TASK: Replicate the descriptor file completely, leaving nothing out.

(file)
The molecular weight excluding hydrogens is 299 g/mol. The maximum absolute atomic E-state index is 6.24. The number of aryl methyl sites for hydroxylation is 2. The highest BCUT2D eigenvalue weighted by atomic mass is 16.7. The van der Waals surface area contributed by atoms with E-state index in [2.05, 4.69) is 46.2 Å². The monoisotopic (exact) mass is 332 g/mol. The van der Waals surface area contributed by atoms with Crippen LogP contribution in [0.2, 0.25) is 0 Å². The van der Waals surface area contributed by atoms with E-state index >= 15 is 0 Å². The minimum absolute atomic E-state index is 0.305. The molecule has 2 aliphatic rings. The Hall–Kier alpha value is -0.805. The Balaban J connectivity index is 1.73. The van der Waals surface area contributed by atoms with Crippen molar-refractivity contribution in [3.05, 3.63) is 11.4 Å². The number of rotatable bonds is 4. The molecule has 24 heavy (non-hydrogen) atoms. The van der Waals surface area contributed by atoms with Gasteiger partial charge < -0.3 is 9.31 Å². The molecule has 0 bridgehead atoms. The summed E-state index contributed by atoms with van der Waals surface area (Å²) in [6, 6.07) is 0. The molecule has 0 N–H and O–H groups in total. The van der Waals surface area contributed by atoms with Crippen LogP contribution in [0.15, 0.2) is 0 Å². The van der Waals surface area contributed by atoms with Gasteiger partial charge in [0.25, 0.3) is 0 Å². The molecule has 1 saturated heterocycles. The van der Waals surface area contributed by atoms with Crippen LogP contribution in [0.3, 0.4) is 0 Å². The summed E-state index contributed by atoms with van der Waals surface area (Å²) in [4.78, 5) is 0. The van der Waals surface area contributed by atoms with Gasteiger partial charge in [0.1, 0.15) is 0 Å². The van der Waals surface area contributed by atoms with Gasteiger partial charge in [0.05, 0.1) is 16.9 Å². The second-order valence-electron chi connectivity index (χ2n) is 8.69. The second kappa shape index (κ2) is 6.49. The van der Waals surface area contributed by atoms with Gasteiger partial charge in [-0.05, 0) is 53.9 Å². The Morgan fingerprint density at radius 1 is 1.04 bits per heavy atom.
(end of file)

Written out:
The molecular weight excluding hydrogens is 299 g/mol. The maximum absolute atomic E-state index is 6.24. The number of aryl methyl sites for hydroxylation is 2. The highest BCUT2D eigenvalue weighted by atomic mass is 16.7. The van der Waals surface area contributed by atoms with E-state index in [2.05, 4.69) is 46.2 Å². The monoisotopic (exact) mass is 332 g/mol. The van der Waals surface area contributed by atoms with Crippen LogP contribution in [0.2, 0.25) is 0 Å². The van der Waals surface area contributed by atoms with E-state index >= 15 is 0 Å². The minimum absolute atomic E-state index is 0.305. The molecule has 2 aliphatic rings. The Hall–Kier alpha value is -0.805. The Balaban J connectivity index is 1.73. The van der Waals surface area contributed by atoms with Crippen molar-refractivity contribution in [3.05, 3.63) is 11.4 Å². The number of rotatable bonds is 4. The molecule has 24 heavy (non-hydrogen) atoms. The van der Waals surface area contributed by atoms with Gasteiger partial charge < -0.3 is 9.31 Å². The molecule has 0 bridgehead atoms. The summed E-state index contributed by atoms with van der Waals surface area (Å²) in [6, 6.07) is 0. The molecule has 0 N–H and O–H groups in total. The van der Waals surface area contributed by atoms with Crippen LogP contribution in [0.15, 0.2) is 0 Å². The van der Waals surface area contributed by atoms with Gasteiger partial charge in [0.25, 0.3) is 0 Å². The molecule has 1 saturated heterocycles. The van der Waals surface area contributed by atoms with Crippen LogP contribution in [0.3, 0.4) is 0 Å². The summed E-state index contributed by atoms with van der Waals surface area (Å²) in [4.78, 5) is 0. The van der Waals surface area contributed by atoms with Gasteiger partial charge in [0.1, 0.15) is 0 Å². The van der Waals surface area contributed by atoms with Gasteiger partial charge in [0.05, 0.1) is 16.9 Å². The second-order valence-electron chi connectivity index (χ2n) is 8.69. The second kappa shape index (κ2) is 6.49. The van der Waals surface area contributed by atoms with Gasteiger partial charge in [-0.05, 0) is 53.9 Å². The Morgan fingerprint density at radius 1 is 1.04 bits per heavy atom.